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Gulf states, Saudi can withstand Tunisia effect
Gulf Arab oil wealth fuelled relative prosperity; Deposed president in Saudi, but kept away from public eye.
January 18, 2011 10:30 by Reuters
Saudi Arabia, whose stewardship of Islam’s holy sites gives it a particular role in the Muslim world, has previously hosted other ousted Muslim leaders, among them Uganda’s Idi Amin.
But diplomats say the decision to host a deposed Arab ruler in the shape of Ben Ali has been more sensitive, as it highlights the lack of democracy in the kingdom itself. Riyadh is keen to avoid any hint of political parallels with Tunisia.
Diplomats said some Saudi leaders appeared to hope to benefit from hosting him because it has demonstrated a Saudi diplomatic role in helping defuse an international crisis.
Prominent Saudi journalist Jamal Khashoggi, who is close to key princes, said: “I myself was not happy about it and I’m sure most Saudis are not happy about it.
“We would not like our country to be the destination for dictators but again we are trapped by traditions.”
But Jeddah resident Ali Banawi disagreed: “Saudi takes in people who want refuge. He is an Arab and he once had a diplomatic relationship with Saudi Arabia. As far as we are concerned he can come and chill here.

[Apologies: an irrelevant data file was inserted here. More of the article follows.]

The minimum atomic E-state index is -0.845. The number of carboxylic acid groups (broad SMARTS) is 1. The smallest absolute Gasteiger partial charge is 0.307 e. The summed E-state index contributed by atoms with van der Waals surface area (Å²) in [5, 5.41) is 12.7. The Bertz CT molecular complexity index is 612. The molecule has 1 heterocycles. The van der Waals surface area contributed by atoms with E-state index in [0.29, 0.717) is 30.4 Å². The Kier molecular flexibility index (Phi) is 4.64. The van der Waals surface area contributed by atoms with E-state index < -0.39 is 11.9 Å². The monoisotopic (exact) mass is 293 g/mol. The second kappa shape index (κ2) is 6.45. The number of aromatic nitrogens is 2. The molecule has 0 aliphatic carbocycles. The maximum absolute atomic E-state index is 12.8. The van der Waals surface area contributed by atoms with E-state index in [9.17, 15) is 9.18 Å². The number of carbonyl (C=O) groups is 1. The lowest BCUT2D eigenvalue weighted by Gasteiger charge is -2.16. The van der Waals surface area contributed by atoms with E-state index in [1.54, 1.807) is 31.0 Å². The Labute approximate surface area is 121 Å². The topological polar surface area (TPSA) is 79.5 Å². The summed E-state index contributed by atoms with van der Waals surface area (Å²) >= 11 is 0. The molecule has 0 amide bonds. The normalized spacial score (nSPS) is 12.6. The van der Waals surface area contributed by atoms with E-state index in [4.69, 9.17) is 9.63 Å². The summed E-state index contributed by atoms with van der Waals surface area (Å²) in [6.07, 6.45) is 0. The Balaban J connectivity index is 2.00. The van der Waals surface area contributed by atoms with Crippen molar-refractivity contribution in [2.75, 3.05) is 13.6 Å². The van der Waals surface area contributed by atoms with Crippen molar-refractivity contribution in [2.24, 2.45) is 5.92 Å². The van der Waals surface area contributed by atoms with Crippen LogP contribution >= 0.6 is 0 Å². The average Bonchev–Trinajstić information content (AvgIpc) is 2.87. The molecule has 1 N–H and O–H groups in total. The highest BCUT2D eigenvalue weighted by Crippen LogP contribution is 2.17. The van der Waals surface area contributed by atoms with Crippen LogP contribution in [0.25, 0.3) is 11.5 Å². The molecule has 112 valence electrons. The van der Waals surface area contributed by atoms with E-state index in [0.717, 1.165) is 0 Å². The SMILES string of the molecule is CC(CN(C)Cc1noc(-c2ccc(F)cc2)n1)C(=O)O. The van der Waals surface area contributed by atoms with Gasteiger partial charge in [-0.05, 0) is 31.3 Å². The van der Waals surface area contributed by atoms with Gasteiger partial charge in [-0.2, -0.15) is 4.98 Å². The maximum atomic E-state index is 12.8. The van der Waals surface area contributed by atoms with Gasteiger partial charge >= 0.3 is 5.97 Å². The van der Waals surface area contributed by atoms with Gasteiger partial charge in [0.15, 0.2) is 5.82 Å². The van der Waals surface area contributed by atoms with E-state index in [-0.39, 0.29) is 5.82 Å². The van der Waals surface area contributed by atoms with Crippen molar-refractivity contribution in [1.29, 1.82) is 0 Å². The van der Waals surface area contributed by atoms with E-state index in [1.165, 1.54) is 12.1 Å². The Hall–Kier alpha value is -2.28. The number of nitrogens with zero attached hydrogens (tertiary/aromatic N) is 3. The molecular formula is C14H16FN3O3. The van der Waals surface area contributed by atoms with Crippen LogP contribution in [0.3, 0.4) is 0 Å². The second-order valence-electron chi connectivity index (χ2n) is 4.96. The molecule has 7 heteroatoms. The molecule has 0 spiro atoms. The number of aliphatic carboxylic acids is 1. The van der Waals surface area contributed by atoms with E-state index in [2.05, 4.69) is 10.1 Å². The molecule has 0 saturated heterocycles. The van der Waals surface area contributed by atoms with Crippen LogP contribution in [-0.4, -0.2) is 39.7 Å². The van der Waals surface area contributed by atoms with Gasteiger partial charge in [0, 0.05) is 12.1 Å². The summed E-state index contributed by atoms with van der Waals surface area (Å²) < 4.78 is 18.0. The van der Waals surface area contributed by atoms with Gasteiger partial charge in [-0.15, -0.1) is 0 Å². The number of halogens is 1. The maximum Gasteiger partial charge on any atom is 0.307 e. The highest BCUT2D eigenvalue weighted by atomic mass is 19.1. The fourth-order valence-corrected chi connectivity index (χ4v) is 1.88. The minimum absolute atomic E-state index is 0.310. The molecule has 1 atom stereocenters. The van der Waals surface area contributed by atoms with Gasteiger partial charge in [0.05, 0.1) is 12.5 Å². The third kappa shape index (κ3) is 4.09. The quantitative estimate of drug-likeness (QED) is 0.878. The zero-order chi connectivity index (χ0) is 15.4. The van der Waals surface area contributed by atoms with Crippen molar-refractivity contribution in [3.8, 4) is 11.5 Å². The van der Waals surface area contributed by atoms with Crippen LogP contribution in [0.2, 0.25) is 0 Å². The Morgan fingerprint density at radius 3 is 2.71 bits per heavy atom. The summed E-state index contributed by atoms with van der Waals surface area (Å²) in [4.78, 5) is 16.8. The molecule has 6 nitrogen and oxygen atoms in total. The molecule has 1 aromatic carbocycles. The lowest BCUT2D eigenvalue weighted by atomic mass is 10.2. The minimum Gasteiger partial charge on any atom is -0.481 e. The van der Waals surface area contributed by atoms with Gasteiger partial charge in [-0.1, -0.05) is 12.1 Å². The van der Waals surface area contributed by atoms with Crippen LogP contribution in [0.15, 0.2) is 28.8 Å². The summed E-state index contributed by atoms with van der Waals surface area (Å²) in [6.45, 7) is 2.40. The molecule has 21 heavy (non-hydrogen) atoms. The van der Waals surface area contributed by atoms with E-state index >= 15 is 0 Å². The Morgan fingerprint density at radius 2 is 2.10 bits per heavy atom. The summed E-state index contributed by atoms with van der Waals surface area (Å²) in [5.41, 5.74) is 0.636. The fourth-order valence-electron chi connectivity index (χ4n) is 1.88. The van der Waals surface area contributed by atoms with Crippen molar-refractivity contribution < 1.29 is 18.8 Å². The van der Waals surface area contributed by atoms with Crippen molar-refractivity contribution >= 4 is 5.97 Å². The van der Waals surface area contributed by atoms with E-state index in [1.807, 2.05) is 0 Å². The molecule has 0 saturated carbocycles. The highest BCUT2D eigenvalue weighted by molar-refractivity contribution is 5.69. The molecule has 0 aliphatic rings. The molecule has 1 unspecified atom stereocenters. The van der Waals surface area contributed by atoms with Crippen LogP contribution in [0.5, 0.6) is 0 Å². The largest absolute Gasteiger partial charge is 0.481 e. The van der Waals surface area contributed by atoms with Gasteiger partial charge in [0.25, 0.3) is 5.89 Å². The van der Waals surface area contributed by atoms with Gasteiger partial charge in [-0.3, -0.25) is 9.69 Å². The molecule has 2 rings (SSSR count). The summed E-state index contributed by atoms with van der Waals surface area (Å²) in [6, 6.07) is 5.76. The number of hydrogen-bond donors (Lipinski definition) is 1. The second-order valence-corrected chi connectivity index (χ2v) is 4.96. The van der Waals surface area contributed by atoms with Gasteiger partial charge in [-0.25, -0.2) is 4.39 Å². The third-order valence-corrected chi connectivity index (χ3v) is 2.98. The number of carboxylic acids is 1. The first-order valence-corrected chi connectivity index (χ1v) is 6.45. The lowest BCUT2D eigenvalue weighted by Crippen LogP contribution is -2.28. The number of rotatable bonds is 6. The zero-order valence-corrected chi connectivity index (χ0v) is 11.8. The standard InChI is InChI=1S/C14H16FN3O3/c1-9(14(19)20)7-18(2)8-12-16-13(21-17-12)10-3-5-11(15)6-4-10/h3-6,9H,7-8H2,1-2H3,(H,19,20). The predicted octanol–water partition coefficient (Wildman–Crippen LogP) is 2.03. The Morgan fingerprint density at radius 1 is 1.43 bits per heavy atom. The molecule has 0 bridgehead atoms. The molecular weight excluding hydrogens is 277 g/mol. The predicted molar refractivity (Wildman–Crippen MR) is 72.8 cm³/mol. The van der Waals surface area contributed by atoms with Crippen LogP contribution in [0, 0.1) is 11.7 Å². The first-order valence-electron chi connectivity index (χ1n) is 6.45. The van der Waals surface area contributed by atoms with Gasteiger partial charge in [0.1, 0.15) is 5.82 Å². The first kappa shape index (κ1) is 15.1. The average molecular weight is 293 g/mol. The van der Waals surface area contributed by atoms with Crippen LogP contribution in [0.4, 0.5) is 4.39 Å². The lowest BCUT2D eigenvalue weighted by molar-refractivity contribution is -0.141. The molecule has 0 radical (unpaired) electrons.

“He did nothing to harm our country.”
Saudi Arabia, in a possible sign of the sensitivity over his presence, has shunted Ben Ali off from a Jeddah palace where he initially stayed to the distant provincial town of Abha near impoverished Yemen, far from the kingdom’s political centre.
“Here is an Arab autocrat who is forced from power. Where else is he going to go. Saudi Arabia has strategic interests in North Africa. The guy has to go somewhere so they will bring him in … in the spirit of brotherhood,” Karasik said.
Dubai-based political analyst Mustafa Alani said the Saudis may have initially hesitated to take him but ultimately felt bound by tradition and did not want to exacerbate the situation in Tunisia. Should Ben Ali want to continue in politics, however, he will have to leave Saudi Arabia, Alani said.
“So it is not a political asylum. It is a humanitarian asylum. So they have no right to practice politics, no right to leave the country without permission, no right to meet anybody,” said Alani, who is close to Saudi thinking, on Saudi Arabia’s traditional conditions for granting refuge.
Several analysts said religiously strict Saudi Arabia was unlikely to feel a comfortable long-term home for the secular, French-educated Ben Ali, who may feel more at home in Europe.
But finding another country willing to host him could be a tricky proposition, and Ben Ali could wind up stuck there, as few other nations may be willing to provide a welcome. “I don’t see Ben Ali has any future back in Tunisia. But, at the same time, would you like to take on somebody like this when probably there are many in Tunisia who would want to put pressure on Ben Ali to achieve justice in terms of what are perceived as the wrongful acts of his presidency?” said Shaikh.
“I think at this point in time, especially with the crisis unfolding, he’s probably more trouble than he is worth.”
(By Asma Alsharif and Cynthia Johnston. Additional reporting by Eman Goma in Kuwait, Erika Solomon and Mahmoud Habboush in Dubai and Abu Dhabi, and Ulf Laessing in Riyadh, Writing by Cynthia Johnston, Editing by Alastair Macdonald)
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